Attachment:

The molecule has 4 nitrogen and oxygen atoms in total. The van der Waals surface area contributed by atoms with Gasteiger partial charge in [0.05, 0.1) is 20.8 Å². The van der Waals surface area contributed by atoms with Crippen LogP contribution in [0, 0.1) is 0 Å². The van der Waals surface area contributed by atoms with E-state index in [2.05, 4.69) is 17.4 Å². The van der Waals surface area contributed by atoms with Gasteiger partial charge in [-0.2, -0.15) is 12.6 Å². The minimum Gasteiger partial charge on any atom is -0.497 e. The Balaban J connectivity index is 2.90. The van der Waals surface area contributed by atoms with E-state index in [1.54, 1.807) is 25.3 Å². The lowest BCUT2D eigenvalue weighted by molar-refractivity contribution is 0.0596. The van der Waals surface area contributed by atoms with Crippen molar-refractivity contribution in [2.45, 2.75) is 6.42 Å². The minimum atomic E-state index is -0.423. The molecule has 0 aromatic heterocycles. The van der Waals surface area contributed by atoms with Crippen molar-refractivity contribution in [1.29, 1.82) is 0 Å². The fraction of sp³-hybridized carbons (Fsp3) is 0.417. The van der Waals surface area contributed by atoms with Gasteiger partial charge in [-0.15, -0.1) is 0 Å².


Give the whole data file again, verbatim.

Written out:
The molecule has 4 nitrogen and oxygen atoms in total. The van der Waals surface area contributed by atoms with Gasteiger partial charge in [0.05, 0.1) is 20.8 Å². The van der Waals surface area contributed by atoms with Crippen LogP contribution in [0, 0.1) is 0 Å². The van der Waals surface area contributed by atoms with E-state index in [2.05, 4.69) is 17.4 Å². The van der Waals surface area contributed by atoms with Gasteiger partial charge in [-0.2, -0.15) is 12.6 Å². The minimum Gasteiger partial charge on any atom is -0.497 e. The Balaban J connectivity index is 2.90. The van der Waals surface area contributed by atoms with E-state index in [1.54, 1.807) is 25.3 Å². The lowest BCUT2D eigenvalue weighted by molar-refractivity contribution is 0.0596. The van der Waals surface area contributed by atoms with Crippen molar-refractivity contribution in [2.45, 2.75) is 6.42 Å². The minimum atomic E-state index is -0.423. The molecule has 0 aromatic heterocycles. The van der Waals surface area contributed by atoms with Crippen molar-refractivity contribution in [1.29, 1.82) is 0 Å². The fraction of sp³-hybridized carbons (Fsp3) is 0.417. The van der Waals surface area contributed by atoms with Gasteiger partial charge in [-0.15, -0.1) is 0 Å².